Exercise Your Leg Strength For Cycling

Research conducted to date on the effects of strength training on cyclists has produced mixed…

Research conducted to date on the effects of strength training on cyclists has produced mixed results. In the study, conducted by Ben Hurley at the University of Maryland, 10 healthy men did strength exercises (bench press, hip flexion, knee extension, squat, push-up, leg press, lat pulldown, arm curl, parallel squat, and squat). crunches) for 12 weeks, while eight other healthy men served as controls. After 12 weeks, the strength-trained men increased their endurance cycling by 33 percent at a V02max intensity of 75 percent and also increased their lactate threshold (the best predictor of endurance performance) by 12 percent.

However, these individuals were not exercised prior to the study and did not participate in regular cycling practice during the study, so the applicability of these results to serious athletes is questionable.

Much more practical is the study conducted by R.C. Hickson and his colleagues at the University of Illinois in Chicago. In this study, eight experienced cyclists added strength training to their regular resistance routines three days per week for a period of 10 weeks. Strength training is very simple and focuses on parallel squats (five sets of five reps per exercise), knee extension (three sets of five reps), squats (3 x 5), and toe raises (3 x 25), all with enough intensity to make resistance heavy. The only progression used in this program involves resistance counts that steadily increase superbahisgoo as your strength increases.

Nevertheless, strength training has a very positive effect on cycling performance. After 10 weeks, the cyclists increased their “short-term endurance” (their ability to continue working at very high intensity) by about 11 percent, and they also increased the time they could pedal at 80% V02max intensity. from 71 to 85 minutes, about a 20 percent increase.

On the other hand, we have a study conducted by James Home and his colleagues at the University of Cape Town in South Africa, in which seven endurance cyclists, who cycled an average of about 200 kilometers per week, incorporated three sessions of strength training into their normal routine. The strength program is relatively simple and consists of three sets of eight reps of hamstring curls, leg presses, and quadriceps extensions with moderate resistance.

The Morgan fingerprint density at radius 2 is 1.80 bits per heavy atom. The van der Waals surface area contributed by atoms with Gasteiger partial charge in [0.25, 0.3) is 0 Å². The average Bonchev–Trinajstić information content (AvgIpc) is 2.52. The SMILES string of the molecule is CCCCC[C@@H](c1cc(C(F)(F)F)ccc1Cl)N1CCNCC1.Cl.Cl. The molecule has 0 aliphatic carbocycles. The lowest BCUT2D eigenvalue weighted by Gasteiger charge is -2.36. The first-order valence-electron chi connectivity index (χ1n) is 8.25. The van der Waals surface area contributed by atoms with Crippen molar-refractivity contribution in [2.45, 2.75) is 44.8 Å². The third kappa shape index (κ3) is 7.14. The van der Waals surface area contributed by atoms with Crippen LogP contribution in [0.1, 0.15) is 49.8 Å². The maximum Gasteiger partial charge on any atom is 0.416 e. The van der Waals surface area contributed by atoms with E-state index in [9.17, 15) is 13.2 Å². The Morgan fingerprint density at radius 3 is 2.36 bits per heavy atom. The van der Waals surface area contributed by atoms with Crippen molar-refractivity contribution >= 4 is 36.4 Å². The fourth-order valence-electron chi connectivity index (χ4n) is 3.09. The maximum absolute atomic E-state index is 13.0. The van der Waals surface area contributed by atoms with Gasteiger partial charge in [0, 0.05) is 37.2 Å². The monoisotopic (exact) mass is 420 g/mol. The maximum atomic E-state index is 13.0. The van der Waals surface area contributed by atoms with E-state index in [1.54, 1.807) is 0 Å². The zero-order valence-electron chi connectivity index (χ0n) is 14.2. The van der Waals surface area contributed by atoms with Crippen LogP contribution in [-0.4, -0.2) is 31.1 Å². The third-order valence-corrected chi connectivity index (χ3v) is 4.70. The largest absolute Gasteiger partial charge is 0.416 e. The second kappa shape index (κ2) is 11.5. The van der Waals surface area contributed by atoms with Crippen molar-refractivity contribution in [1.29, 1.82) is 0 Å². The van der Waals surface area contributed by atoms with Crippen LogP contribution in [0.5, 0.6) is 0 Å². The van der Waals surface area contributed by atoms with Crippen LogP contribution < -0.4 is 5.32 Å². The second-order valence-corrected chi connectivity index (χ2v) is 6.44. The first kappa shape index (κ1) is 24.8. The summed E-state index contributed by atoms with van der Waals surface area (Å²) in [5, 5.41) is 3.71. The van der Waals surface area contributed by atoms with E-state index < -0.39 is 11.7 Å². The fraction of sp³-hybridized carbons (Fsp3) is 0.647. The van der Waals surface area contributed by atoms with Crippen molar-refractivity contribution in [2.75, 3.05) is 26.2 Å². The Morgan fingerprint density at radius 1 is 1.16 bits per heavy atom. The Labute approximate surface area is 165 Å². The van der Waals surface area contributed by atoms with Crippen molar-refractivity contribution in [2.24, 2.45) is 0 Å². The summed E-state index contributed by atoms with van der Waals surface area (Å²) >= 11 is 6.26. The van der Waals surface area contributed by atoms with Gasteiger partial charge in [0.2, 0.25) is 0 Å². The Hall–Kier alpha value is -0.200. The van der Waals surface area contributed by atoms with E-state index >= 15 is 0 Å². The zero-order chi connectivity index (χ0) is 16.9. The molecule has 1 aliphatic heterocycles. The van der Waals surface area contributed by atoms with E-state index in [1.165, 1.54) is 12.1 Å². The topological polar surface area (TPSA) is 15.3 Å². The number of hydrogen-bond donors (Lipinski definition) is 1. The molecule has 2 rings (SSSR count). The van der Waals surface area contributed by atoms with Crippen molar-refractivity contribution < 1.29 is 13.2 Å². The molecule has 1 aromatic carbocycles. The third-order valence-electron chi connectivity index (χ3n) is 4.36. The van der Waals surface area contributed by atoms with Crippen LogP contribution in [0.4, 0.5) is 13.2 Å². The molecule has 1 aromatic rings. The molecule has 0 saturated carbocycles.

After six weeks, the strength training had produced some pretty impressive strength gains (the average increase was just over 20 percent). However, actual driving performance is not improved; In fact, they’re worse than they were before weight training! The 40-K’s race time slowed from 59 to 62 minutes, and trained cyclists complained of feeling “heavy” and tired during their workouts.

Why does Hickson’s study show clear benefits of strength training for cyclists, while Home’s work shows the opposite?

No one knows for sure, so it’s time for a personal observation. It seems very likely that strength training with Hickson’s loads increased fatigue resistance in their muscles, allowing them to last longer in high-intensity endurance tests and prolonged effort at submaximal intensity (80% V02max). In the meantime, it’s likely that Home’s extra strength training has left his athletes in an overtrained — or at least “stale” — state. The feeling of fatigue that occurs shortly after the start of strength training indicates that the athletes are simply overwhelmed.

The average home cyclist completes 125 miles each week when they start strength training, while Hickson athletes cover much less distance, so one might be tempted to assume that strength training can have major benefits for long-distance, low-mileage cyclists. less for experienced. , a higher mileage competitor that built a respectable amount of power just from riding. It’s certainly not an unreasonable thought, but it doesn’t explain why strength training actually slows down endurance performance, as it seems to do in home players (no other research has shown this). It seems highly likely that Home’s extra strength training was just the straw that broke the camel’s back; it’s not the strength training that slows cyclists down, it’s the overall work they have to put in.

Another issue not controlled in research is diet and supplements, which will also have a major impact. My personal feeling, after three decades in the physical training world, is that strength training is beneficial in almost any sport if done properly